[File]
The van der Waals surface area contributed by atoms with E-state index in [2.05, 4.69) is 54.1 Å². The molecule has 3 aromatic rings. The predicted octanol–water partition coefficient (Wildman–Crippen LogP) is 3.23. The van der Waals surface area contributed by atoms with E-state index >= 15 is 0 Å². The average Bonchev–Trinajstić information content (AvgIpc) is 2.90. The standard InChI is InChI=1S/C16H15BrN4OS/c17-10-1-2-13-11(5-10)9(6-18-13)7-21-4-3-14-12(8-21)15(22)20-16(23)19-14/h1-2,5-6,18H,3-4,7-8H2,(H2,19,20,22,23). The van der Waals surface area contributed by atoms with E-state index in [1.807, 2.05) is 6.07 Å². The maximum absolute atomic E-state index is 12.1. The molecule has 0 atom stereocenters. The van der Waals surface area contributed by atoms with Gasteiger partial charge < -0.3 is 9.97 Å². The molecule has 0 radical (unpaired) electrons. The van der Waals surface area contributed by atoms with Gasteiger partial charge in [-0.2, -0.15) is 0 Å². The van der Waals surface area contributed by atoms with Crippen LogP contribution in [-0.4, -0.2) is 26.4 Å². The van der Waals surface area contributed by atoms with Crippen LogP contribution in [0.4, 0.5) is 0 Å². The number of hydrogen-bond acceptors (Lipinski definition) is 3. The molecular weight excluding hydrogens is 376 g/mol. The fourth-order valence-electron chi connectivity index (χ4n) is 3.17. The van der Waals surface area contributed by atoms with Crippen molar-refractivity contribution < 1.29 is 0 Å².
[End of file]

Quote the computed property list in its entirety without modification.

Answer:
The van der Waals surface area contributed by atoms with E-state index in [2.05, 4.69) is 54.1 Å². The molecule has 3 aromatic rings. The predicted octanol–water partition coefficient (Wildman–Crippen LogP) is 3.23. The van der Waals surface area contributed by atoms with E-state index >= 15 is 0 Å². The average Bonchev–Trinajstić information content (AvgIpc) is 2.90. The standard InChI is InChI=1S/C16H15BrN4OS/c17-10-1-2-13-11(5-10)9(6-18-13)7-21-4-3-14-12(8-21)15(22)20-16(23)19-14/h1-2,5-6,18H,3-4,7-8H2,(H2,19,20,22,23). The van der Waals surface area contributed by atoms with E-state index in [1.807, 2.05) is 6.07 Å². The maximum absolute atomic E-state index is 12.1. The molecule has 0 atom stereocenters. The van der Waals surface area contributed by atoms with Gasteiger partial charge < -0.3 is 9.97 Å². The molecule has 0 radical (unpaired) electrons. The van der Waals surface area contributed by atoms with Gasteiger partial charge in [-0.2, -0.15) is 0 Å². The van der Waals surface area contributed by atoms with Crippen LogP contribution in [-0.4, -0.2) is 26.4 Å². The van der Waals surface area contributed by atoms with Crippen LogP contribution in [0.4, 0.5) is 0 Å². The number of hydrogen-bond acceptors (Lipinski definition) is 3. The molecular weight excluding hydrogens is 376 g/mol. The fourth-order valence-electron chi connectivity index (χ4n) is 3.17. The van der Waals surface area contributed by atoms with Crippen molar-refractivity contribution < 1.29 is 0 Å².